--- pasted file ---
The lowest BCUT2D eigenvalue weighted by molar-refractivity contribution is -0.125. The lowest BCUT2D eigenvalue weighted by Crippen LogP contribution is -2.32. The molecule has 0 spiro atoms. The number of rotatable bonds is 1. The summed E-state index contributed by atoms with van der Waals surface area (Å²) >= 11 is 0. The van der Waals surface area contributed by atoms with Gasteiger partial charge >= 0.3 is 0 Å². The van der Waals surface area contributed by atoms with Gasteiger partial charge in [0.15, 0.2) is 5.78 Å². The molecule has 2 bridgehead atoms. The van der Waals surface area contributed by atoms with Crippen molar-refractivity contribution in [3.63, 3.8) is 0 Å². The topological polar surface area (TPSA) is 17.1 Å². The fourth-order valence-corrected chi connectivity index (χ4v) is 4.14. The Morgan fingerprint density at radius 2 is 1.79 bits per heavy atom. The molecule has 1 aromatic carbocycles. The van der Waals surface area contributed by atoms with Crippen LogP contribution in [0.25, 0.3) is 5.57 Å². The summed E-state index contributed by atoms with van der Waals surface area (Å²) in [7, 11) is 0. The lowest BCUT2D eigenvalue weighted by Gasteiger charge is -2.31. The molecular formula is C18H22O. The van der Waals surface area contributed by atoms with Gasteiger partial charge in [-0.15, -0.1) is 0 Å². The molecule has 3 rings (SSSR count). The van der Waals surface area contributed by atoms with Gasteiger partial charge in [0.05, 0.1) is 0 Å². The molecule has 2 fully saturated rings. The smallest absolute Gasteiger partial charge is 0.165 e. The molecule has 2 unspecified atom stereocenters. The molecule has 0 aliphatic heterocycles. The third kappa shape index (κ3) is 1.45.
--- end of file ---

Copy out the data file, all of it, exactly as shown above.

The lowest BCUT2D eigenvalue weighted by molar-refractivity contribution is -0.125. The lowest BCUT2D eigenvalue weighted by Crippen LogP contribution is -2.32. The molecule has 0 spiro atoms. The number of rotatable bonds is 1. The summed E-state index contributed by atoms with van der Waals surface area (Å²) >= 11 is 0. The van der Waals surface area contributed by atoms with Gasteiger partial charge >= 0.3 is 0 Å². The van der Waals surface area contributed by atoms with Gasteiger partial charge in [0.15, 0.2) is 5.78 Å². The molecule has 2 bridgehead atoms. The van der Waals surface area contributed by atoms with Crippen molar-refractivity contribution in [3.63, 3.8) is 0 Å². The topological polar surface area (TPSA) is 17.1 Å². The fourth-order valence-corrected chi connectivity index (χ4v) is 4.14. The Morgan fingerprint density at radius 2 is 1.79 bits per heavy atom. The molecule has 1 aromatic carbocycles. The van der Waals surface area contributed by atoms with Crippen LogP contribution in [0.25, 0.3) is 5.57 Å². The summed E-state index contributed by atoms with van der Waals surface area (Å²) in [7, 11) is 0. The lowest BCUT2D eigenvalue weighted by Gasteiger charge is -2.31. The molecular formula is C18H22O. The van der Waals surface area contributed by atoms with Gasteiger partial charge in [-0.15, -0.1) is 0 Å². The molecule has 3 rings (SSSR count). The van der Waals surface area contributed by atoms with Gasteiger partial charge in [0.05, 0.1) is 0 Å². The molecule has 2 fully saturated rings. The smallest absolute Gasteiger partial charge is 0.165 e. The molecule has 2 unspecified atom stereocenters. The molecule has 0 aliphatic heterocycles. The third kappa shape index (κ3) is 1.45.